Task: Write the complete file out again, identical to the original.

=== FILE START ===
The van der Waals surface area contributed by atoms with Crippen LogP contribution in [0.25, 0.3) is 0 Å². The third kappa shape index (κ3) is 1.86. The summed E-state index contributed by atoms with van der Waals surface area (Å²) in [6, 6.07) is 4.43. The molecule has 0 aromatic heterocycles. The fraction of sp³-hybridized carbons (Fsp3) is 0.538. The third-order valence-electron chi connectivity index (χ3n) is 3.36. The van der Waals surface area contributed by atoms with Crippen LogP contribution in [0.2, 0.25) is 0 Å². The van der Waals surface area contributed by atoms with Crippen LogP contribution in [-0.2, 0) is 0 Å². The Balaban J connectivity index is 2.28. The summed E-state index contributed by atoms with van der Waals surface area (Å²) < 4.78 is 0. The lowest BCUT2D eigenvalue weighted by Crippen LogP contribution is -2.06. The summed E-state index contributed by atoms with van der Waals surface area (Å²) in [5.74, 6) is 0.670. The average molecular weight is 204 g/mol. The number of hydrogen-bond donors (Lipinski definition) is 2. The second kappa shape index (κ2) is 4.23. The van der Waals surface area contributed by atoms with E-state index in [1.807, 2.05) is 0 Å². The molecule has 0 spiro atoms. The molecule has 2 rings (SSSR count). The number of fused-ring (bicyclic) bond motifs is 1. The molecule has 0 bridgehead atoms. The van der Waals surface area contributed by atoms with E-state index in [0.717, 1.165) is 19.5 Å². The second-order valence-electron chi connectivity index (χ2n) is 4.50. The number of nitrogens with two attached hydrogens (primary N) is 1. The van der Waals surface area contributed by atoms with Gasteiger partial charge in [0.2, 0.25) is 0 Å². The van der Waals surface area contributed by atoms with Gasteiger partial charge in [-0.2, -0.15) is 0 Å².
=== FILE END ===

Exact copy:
The van der Waals surface area contributed by atoms with Crippen LogP contribution in [0.25, 0.3) is 0 Å². The third kappa shape index (κ3) is 1.86. The summed E-state index contributed by atoms with van der Waals surface area (Å²) in [6, 6.07) is 4.43. The molecule has 0 aromatic heterocycles. The fraction of sp³-hybridized carbons (Fsp3) is 0.538. The third-order valence-electron chi connectivity index (χ3n) is 3.36. The van der Waals surface area contributed by atoms with Crippen LogP contribution in [0.2, 0.25) is 0 Å². The van der Waals surface area contributed by atoms with Crippen LogP contribution in [-0.2, 0) is 0 Å². The Balaban J connectivity index is 2.28. The summed E-state index contributed by atoms with van der Waals surface area (Å²) < 4.78 is 0. The lowest BCUT2D eigenvalue weighted by Crippen LogP contribution is -2.06. The summed E-state index contributed by atoms with van der Waals surface area (Å²) in [5.74, 6) is 0.670. The average molecular weight is 204 g/mol. The number of hydrogen-bond donors (Lipinski definition) is 2. The second kappa shape index (κ2) is 4.23. The van der Waals surface area contributed by atoms with E-state index in [1.807, 2.05) is 0 Å². The molecule has 0 spiro atoms. The molecule has 2 rings (SSSR count). The number of fused-ring (bicyclic) bond motifs is 1. The molecule has 0 bridgehead atoms. The van der Waals surface area contributed by atoms with E-state index in [0.717, 1.165) is 19.5 Å². The second-order valence-electron chi connectivity index (χ2n) is 4.50. The number of nitrogens with two attached hydrogens (primary N) is 1. The van der Waals surface area contributed by atoms with Gasteiger partial charge in [0.2, 0.25) is 0 Å². The van der Waals surface area contributed by atoms with Gasteiger partial charge in [-0.2, -0.15) is 0 Å².